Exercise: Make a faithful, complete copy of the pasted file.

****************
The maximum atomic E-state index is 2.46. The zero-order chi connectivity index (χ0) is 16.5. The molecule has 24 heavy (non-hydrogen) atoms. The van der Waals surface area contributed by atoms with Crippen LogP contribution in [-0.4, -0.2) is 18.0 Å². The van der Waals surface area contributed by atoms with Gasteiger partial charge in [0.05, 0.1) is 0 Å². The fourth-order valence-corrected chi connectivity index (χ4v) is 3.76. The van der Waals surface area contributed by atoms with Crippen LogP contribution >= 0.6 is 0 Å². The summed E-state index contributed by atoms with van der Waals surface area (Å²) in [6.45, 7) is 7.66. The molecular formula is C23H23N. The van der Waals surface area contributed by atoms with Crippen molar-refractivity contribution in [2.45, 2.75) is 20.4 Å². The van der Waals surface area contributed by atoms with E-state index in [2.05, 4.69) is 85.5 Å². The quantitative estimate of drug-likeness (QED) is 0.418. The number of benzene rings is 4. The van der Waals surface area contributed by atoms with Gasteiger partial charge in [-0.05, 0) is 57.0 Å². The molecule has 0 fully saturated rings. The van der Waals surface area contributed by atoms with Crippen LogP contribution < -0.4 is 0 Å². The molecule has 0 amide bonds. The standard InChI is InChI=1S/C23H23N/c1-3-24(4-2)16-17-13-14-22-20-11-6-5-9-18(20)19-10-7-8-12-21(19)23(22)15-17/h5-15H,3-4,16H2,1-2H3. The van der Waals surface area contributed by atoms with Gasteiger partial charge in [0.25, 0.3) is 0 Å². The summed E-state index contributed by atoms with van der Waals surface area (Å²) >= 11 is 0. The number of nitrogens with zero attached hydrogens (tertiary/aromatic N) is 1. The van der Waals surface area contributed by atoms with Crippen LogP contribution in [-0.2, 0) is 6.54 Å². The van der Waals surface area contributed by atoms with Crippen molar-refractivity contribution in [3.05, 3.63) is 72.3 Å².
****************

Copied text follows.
The maximum atomic E-state index is 2.46. The zero-order chi connectivity index (χ0) is 16.5. The molecule has 24 heavy (non-hydrogen) atoms. The van der Waals surface area contributed by atoms with Crippen LogP contribution in [-0.4, -0.2) is 18.0 Å². The van der Waals surface area contributed by atoms with Gasteiger partial charge in [0.05, 0.1) is 0 Å². The fourth-order valence-corrected chi connectivity index (χ4v) is 3.76. The van der Waals surface area contributed by atoms with Crippen LogP contribution >= 0.6 is 0 Å². The summed E-state index contributed by atoms with van der Waals surface area (Å²) in [6.45, 7) is 7.66. The molecular formula is C23H23N. The van der Waals surface area contributed by atoms with Crippen molar-refractivity contribution in [2.45, 2.75) is 20.4 Å². The van der Waals surface area contributed by atoms with E-state index in [2.05, 4.69) is 85.5 Å². The quantitative estimate of drug-likeness (QED) is 0.418. The number of benzene rings is 4. The van der Waals surface area contributed by atoms with Gasteiger partial charge in [-0.05, 0) is 57.0 Å². The molecule has 0 fully saturated rings. The van der Waals surface area contributed by atoms with Crippen LogP contribution < -0.4 is 0 Å². The molecule has 0 amide bonds. The standard InChI is InChI=1S/C23H23N/c1-3-24(4-2)16-17-13-14-22-20-11-6-5-9-18(20)19-10-7-8-12-21(19)23(22)15-17/h5-15H,3-4,16H2,1-2H3. The van der Waals surface area contributed by atoms with Gasteiger partial charge in [0.25, 0.3) is 0 Å². The summed E-state index contributed by atoms with van der Waals surface area (Å²) >= 11 is 0. The number of nitrogens with zero attached hydrogens (tertiary/aromatic N) is 1. The van der Waals surface area contributed by atoms with Crippen LogP contribution in [-0.2, 0) is 6.54 Å². The van der Waals surface area contributed by atoms with Crippen molar-refractivity contribution in [3.05, 3.63) is 72.3 Å².